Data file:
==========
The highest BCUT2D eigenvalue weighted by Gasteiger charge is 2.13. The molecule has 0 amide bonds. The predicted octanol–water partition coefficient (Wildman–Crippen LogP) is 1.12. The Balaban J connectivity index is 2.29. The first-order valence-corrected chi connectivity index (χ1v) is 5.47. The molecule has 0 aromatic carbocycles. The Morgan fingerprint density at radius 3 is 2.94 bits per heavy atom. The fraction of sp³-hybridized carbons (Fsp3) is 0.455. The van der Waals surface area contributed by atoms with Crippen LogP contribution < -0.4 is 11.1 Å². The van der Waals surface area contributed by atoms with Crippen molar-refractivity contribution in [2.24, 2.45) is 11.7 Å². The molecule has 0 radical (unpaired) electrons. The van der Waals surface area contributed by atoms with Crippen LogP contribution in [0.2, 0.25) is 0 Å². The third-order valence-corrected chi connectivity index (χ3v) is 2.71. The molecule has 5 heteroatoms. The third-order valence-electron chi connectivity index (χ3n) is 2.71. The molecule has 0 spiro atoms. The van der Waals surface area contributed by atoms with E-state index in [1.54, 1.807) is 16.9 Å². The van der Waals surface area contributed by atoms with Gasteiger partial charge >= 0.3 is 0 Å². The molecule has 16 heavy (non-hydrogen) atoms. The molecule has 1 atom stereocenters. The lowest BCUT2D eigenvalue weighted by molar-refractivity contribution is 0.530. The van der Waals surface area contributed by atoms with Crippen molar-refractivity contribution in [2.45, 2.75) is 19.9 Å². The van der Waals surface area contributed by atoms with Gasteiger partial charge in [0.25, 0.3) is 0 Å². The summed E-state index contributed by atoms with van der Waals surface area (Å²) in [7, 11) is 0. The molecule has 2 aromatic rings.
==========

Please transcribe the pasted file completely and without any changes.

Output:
The highest BCUT2D eigenvalue weighted by Gasteiger charge is 2.13. The molecule has 0 amide bonds. The predicted octanol–water partition coefficient (Wildman–Crippen LogP) is 1.12. The Balaban J connectivity index is 2.29. The first-order valence-corrected chi connectivity index (χ1v) is 5.47. The molecule has 0 aromatic carbocycles. The Morgan fingerprint density at radius 3 is 2.94 bits per heavy atom. The fraction of sp³-hybridized carbons (Fsp3) is 0.455. The van der Waals surface area contributed by atoms with Crippen LogP contribution < -0.4 is 11.1 Å². The van der Waals surface area contributed by atoms with Crippen molar-refractivity contribution in [2.24, 2.45) is 11.7 Å². The molecule has 0 radical (unpaired) electrons. The van der Waals surface area contributed by atoms with Crippen LogP contribution in [0.2, 0.25) is 0 Å². The third-order valence-corrected chi connectivity index (χ3v) is 2.71. The molecule has 5 heteroatoms. The third-order valence-electron chi connectivity index (χ3n) is 2.71. The molecule has 0 spiro atoms. The van der Waals surface area contributed by atoms with E-state index in [1.54, 1.807) is 16.9 Å². The van der Waals surface area contributed by atoms with Gasteiger partial charge >= 0.3 is 0 Å². The molecule has 16 heavy (non-hydrogen) atoms. The molecule has 1 atom stereocenters. The lowest BCUT2D eigenvalue weighted by molar-refractivity contribution is 0.530. The van der Waals surface area contributed by atoms with Crippen molar-refractivity contribution in [2.45, 2.75) is 19.9 Å². The van der Waals surface area contributed by atoms with Gasteiger partial charge in [0.25, 0.3) is 0 Å². The summed E-state index contributed by atoms with van der Waals surface area (Å²) in [7, 11) is 0. The molecule has 2 aromatic rings.